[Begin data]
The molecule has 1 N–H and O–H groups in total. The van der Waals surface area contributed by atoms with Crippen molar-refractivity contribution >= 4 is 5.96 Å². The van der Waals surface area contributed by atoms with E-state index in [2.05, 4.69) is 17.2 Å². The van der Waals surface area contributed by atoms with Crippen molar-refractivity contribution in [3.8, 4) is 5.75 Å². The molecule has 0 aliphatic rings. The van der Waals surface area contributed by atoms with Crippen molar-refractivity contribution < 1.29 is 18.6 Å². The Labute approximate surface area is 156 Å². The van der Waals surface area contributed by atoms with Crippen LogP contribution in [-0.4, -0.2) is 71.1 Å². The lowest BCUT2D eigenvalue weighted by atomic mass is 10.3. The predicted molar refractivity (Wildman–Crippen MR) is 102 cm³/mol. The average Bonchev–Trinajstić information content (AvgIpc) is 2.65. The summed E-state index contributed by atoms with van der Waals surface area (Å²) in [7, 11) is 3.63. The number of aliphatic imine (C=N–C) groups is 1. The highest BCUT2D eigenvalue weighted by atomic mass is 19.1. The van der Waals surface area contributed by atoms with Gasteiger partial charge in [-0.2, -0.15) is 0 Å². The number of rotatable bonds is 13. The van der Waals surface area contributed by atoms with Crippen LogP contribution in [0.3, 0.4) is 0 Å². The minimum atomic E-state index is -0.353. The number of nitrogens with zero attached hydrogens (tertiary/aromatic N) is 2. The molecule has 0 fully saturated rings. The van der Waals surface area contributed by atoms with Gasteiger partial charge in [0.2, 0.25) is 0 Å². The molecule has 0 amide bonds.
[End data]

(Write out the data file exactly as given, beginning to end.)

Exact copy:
The molecule has 1 N–H and O–H groups in total. The van der Waals surface area contributed by atoms with Crippen molar-refractivity contribution >= 4 is 5.96 Å². The van der Waals surface area contributed by atoms with E-state index in [2.05, 4.69) is 17.2 Å². The van der Waals surface area contributed by atoms with Crippen molar-refractivity contribution in [3.8, 4) is 5.75 Å². The molecule has 0 aliphatic rings. The van der Waals surface area contributed by atoms with Crippen molar-refractivity contribution < 1.29 is 18.6 Å². The Labute approximate surface area is 156 Å². The van der Waals surface area contributed by atoms with Crippen LogP contribution in [-0.4, -0.2) is 71.1 Å². The lowest BCUT2D eigenvalue weighted by atomic mass is 10.3. The predicted molar refractivity (Wildman–Crippen MR) is 102 cm³/mol. The average Bonchev–Trinajstić information content (AvgIpc) is 2.65. The summed E-state index contributed by atoms with van der Waals surface area (Å²) in [7, 11) is 3.63. The number of aliphatic imine (C=N–C) groups is 1. The highest BCUT2D eigenvalue weighted by atomic mass is 19.1. The van der Waals surface area contributed by atoms with Gasteiger partial charge in [-0.2, -0.15) is 0 Å². The number of rotatable bonds is 13. The van der Waals surface area contributed by atoms with Crippen LogP contribution in [0.3, 0.4) is 0 Å². The minimum atomic E-state index is -0.353. The number of nitrogens with zero attached hydrogens (tertiary/aromatic N) is 2. The molecule has 0 fully saturated rings. The van der Waals surface area contributed by atoms with Gasteiger partial charge in [0.2, 0.25) is 0 Å². The molecule has 0 amide bonds.